For the last six days, the people of Gilan province have faced significant hardship caused by heavy snowfall, with many people being stranded on blocked roads and without water and electricity. 

Ismail Najjar, the head of Iran’s disaster management organization, declared on February 15 that "the province was out of danger, and told the Iranian Students’ News Agency (ISNA): "With the measures taken, major roads have now been opened, both main and rural, and traffic on the main axis of transport has increased." He then admitted: "A number of rural roads in the highlands and areas badly affected by snow remain in trouble. Efforts to reopen them are underway. It has also been reported that water and gas supplies are back to normal and there are no problems with the grid. Electricity has been restored and only about five percent of the power outage persists, which will soon be resolved. There are no problems with fuel stations and these services continue normally."

 

Measuring the Damage

According to Najjar, four people lost their lives in the crisis. "Damages have not been very bad,” he said, “but the exact amount is being investigated and compensation will be made once it has been determined."

Two days after the incident, Mohammad Bagher Nobakht, the head of Iran’s Budget and Planning Organization, announced that he had allocated 20 billion tomans [$1.5 million] to Gilan province to deal with the crisis, and resolve the ongoing problems caused by the storms.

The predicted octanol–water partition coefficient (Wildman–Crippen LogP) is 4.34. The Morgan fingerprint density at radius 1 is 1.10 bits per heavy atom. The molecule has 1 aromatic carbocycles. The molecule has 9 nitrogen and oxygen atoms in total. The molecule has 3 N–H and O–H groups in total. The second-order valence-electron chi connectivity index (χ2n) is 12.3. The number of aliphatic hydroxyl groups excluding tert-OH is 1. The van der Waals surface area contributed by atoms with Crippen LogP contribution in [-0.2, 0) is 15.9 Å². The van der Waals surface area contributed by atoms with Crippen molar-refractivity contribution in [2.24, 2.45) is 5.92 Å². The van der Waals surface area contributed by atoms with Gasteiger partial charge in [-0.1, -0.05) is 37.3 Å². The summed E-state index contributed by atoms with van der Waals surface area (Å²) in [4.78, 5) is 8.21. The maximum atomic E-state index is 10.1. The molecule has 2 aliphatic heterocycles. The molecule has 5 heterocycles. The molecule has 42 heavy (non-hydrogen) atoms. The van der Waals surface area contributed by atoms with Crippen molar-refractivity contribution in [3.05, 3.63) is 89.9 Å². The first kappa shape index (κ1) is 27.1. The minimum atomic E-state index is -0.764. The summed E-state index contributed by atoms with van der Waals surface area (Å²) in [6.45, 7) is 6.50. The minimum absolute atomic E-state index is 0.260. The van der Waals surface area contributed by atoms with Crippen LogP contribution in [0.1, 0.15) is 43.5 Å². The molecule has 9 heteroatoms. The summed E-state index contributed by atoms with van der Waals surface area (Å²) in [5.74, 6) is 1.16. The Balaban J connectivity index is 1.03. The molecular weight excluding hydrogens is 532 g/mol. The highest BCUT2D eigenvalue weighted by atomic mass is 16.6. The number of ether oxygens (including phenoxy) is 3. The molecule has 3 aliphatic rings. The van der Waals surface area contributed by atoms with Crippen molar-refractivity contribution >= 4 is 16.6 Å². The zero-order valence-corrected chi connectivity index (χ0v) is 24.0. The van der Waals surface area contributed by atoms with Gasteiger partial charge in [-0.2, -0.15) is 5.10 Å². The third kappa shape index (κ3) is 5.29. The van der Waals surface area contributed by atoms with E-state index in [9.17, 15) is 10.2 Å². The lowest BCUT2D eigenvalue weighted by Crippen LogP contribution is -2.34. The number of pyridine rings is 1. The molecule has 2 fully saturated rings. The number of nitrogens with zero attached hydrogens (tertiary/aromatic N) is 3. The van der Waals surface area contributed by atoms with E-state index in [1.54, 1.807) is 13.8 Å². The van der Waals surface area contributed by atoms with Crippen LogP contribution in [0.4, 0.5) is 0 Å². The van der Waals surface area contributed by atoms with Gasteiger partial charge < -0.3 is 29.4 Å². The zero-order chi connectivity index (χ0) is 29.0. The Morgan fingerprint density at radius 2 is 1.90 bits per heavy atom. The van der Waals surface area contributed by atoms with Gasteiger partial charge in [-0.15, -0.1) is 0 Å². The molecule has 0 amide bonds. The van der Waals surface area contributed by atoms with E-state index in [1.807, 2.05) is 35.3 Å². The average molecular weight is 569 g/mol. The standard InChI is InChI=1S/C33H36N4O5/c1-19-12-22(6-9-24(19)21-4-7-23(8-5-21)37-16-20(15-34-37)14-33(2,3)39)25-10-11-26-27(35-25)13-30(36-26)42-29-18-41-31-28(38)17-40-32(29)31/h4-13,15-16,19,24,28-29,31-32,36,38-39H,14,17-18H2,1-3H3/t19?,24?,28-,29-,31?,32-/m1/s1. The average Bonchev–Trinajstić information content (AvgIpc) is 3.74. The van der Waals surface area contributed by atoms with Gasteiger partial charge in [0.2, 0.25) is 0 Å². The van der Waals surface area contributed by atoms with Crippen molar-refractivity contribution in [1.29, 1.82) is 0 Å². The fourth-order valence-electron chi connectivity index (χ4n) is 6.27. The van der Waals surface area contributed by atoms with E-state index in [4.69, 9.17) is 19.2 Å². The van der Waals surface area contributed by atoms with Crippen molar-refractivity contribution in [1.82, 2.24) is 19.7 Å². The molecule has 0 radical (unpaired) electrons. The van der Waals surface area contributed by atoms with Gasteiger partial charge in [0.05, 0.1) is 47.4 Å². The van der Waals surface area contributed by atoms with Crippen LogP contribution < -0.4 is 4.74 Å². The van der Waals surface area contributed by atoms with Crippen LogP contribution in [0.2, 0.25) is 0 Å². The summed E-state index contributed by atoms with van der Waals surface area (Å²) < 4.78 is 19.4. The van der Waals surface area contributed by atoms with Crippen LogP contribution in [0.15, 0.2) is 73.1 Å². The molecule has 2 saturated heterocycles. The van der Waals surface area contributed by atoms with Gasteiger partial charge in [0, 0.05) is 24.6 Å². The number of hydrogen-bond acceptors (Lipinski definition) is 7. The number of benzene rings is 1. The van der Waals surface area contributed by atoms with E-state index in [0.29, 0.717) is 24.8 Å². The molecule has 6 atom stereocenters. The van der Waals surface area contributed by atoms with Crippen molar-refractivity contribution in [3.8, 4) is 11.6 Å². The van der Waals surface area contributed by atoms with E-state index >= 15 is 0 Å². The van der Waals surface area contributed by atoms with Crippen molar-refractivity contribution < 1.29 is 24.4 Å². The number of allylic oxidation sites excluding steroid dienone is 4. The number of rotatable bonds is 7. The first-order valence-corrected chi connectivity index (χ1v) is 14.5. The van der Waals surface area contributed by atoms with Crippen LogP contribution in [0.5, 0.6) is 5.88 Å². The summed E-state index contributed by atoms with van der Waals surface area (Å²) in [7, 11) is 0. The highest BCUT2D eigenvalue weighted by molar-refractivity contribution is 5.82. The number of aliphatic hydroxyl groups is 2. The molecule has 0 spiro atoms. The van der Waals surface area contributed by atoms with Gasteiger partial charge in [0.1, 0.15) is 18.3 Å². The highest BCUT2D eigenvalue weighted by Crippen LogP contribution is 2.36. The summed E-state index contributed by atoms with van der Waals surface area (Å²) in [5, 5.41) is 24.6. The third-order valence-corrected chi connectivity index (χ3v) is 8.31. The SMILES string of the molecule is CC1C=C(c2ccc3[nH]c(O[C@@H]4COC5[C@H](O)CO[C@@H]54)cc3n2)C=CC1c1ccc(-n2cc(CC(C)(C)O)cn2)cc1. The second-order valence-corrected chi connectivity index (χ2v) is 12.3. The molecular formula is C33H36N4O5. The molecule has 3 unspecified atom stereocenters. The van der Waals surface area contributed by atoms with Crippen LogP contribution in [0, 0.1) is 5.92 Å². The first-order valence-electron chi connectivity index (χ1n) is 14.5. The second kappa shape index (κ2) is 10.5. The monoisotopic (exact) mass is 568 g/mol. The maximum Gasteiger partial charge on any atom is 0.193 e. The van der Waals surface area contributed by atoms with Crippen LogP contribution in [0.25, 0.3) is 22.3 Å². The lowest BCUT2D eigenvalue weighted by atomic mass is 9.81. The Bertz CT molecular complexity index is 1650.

But the magnitude of the crisis in the province goes beyond damage to utilities, roads, and agriculture. A large part of the province has been shut down for the last six days, and has had a direct impact on the economy, with private, state, and public businesses all making losses over the last week.

According to International Monetary Fund estimates, the current total volume of the Iranian economy (Iran's GDP in current prices) is around 3 trillion tomans [$2,200 billion]. If this is measured on a day by day basis, the volume of Iran's current economy this year will be 82,000 billion tomans [$6 billion] a day. According to the latest regional statistics, Gilan province's share of the country's economy is about 2.25 percent. Accordingly, the daily production volume of the economy in Gilan province is estimated at about 1,850 billion tomans [$137 million] daily. Assuming that about half of Gilan's economy was disrupted or wiped out between February 10 and February 15, the province’s economy has suffered at least 5,000 billion tomans’ [$370 million] worth of damage to private, state, and public businesses and transactions.

 

The Pathology of Crisis Management

The 2020 snow crisis is in many ways similar to the crisis caused by snow in the province in 2005. That year, snow began falling on the night of February 10 and covered the entire province within two days. The snow was two meters high in Rasht and three meters high in Dilaman and Jirandeh.

According to officials, water and electricity were cut off to residents in more than 40 percent of the Rasht. Highways in the province were completely cut off for the first few days, and some rural roads were blocked for several weeks. Some provincial towns and villages suffered electricity and gas outages for more than a week. Garbage went uncollected in Rasht and other cities in the province, prompting a warning from Gilan University of Medical Sciences that there was a risk of the spread of infectious diseases.